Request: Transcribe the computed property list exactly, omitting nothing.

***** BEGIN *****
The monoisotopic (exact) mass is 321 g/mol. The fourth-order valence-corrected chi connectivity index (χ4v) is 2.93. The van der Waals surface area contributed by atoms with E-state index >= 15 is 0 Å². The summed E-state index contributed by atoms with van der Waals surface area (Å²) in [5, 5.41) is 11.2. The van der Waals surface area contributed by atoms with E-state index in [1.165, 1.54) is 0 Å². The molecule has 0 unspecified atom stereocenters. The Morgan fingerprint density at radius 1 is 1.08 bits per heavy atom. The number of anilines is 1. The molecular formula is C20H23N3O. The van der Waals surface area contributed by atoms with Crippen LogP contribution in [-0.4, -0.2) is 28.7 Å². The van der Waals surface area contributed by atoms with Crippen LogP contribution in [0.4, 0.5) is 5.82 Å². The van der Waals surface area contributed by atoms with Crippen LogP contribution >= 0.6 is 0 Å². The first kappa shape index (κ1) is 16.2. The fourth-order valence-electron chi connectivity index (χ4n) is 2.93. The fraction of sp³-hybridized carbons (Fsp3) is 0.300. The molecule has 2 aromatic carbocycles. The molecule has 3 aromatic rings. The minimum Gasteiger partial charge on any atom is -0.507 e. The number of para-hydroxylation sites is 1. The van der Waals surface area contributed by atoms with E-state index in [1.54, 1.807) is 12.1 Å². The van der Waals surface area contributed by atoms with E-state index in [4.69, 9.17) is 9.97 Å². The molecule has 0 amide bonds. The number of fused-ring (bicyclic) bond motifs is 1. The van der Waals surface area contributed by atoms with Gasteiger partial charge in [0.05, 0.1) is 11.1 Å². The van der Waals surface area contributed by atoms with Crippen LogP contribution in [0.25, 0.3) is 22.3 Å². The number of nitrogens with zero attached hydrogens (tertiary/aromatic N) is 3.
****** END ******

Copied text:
The monoisotopic (exact) mass is 321 g/mol. The fourth-order valence-corrected chi connectivity index (χ4v) is 2.93. The van der Waals surface area contributed by atoms with E-state index >= 15 is 0 Å². The summed E-state index contributed by atoms with van der Waals surface area (Å²) in [5, 5.41) is 11.2. The van der Waals surface area contributed by atoms with E-state index in [1.165, 1.54) is 0 Å². The molecule has 0 unspecified atom stereocenters. The Morgan fingerprint density at radius 1 is 1.08 bits per heavy atom. The number of anilines is 1. The molecular formula is C20H23N3O. The van der Waals surface area contributed by atoms with Crippen LogP contribution in [-0.4, -0.2) is 28.7 Å². The van der Waals surface area contributed by atoms with Crippen LogP contribution in [0.4, 0.5) is 5.82 Å². The van der Waals surface area contributed by atoms with Crippen LogP contribution >= 0.6 is 0 Å². The first kappa shape index (κ1) is 16.2. The fourth-order valence-electron chi connectivity index (χ4n) is 2.93. The fraction of sp³-hybridized carbons (Fsp3) is 0.300. The molecule has 2 aromatic carbocycles. The molecule has 3 aromatic rings. The minimum Gasteiger partial charge on any atom is -0.507 e. The number of para-hydroxylation sites is 1. The van der Waals surface area contributed by atoms with E-state index in [1.54, 1.807) is 12.1 Å². The van der Waals surface area contributed by atoms with E-state index in [4.69, 9.17) is 9.97 Å². The molecule has 0 amide bonds. The number of fused-ring (bicyclic) bond motifs is 1. The van der Waals surface area contributed by atoms with Gasteiger partial charge in [0.05, 0.1) is 11.1 Å². The van der Waals surface area contributed by atoms with Crippen LogP contribution in [0.25, 0.3) is 22.3 Å². The number of nitrogens with zero attached hydrogens (tertiary/aromatic N) is 3.